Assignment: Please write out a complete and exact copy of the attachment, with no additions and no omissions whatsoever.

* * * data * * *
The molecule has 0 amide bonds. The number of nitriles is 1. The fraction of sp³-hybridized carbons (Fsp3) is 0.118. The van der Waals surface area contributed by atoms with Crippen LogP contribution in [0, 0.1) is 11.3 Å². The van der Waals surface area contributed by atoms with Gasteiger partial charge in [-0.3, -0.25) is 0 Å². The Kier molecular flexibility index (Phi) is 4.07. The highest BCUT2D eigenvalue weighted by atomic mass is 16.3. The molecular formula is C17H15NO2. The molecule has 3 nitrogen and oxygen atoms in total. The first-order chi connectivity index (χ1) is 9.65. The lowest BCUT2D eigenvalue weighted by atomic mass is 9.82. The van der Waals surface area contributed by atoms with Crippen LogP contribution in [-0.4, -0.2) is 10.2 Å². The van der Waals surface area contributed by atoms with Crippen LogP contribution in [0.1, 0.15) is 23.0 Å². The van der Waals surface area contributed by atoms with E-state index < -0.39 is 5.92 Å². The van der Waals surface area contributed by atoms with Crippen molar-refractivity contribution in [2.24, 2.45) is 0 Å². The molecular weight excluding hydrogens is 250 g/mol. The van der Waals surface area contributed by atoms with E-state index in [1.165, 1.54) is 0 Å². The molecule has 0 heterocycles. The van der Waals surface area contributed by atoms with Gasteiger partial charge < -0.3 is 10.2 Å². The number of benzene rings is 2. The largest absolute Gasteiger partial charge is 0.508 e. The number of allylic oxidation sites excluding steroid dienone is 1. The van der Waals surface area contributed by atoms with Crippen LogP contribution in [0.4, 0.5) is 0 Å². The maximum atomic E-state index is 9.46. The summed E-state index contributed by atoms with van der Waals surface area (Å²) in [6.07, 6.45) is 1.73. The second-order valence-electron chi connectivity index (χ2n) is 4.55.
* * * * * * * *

The molecule has 0 amide bonds. The number of nitriles is 1. The fraction of sp³-hybridized carbons (Fsp3) is 0.118. The van der Waals surface area contributed by atoms with Crippen LogP contribution in [0, 0.1) is 11.3 Å². The van der Waals surface area contributed by atoms with Gasteiger partial charge in [-0.3, -0.25) is 0 Å². The Kier molecular flexibility index (Phi) is 4.07. The highest BCUT2D eigenvalue weighted by atomic mass is 16.3. The molecular formula is C17H15NO2. The molecule has 3 nitrogen and oxygen atoms in total. The first-order chi connectivity index (χ1) is 9.65. The lowest BCUT2D eigenvalue weighted by atomic mass is 9.82. The van der Waals surface area contributed by atoms with Crippen LogP contribution in [-0.4, -0.2) is 10.2 Å². The van der Waals surface area contributed by atoms with Crippen LogP contribution in [0.1, 0.15) is 23.0 Å². The van der Waals surface area contributed by atoms with E-state index < -0.39 is 5.92 Å². The van der Waals surface area contributed by atoms with Crippen molar-refractivity contribution in [2.24, 2.45) is 0 Å². The molecular weight excluding hydrogens is 250 g/mol. The van der Waals surface area contributed by atoms with E-state index in [1.165, 1.54) is 0 Å². The molecule has 0 heterocycles. The van der Waals surface area contributed by atoms with Gasteiger partial charge < -0.3 is 10.2 Å². The number of benzene rings is 2. The largest absolute Gasteiger partial charge is 0.508 e. The number of allylic oxidation sites excluding steroid dienone is 1. The van der Waals surface area contributed by atoms with Crippen LogP contribution in [0.4, 0.5) is 0 Å². The maximum atomic E-state index is 9.46. The summed E-state index contributed by atoms with van der Waals surface area (Å²) in [6.07, 6.45) is 1.73. The second-order valence-electron chi connectivity index (χ2n) is 4.55.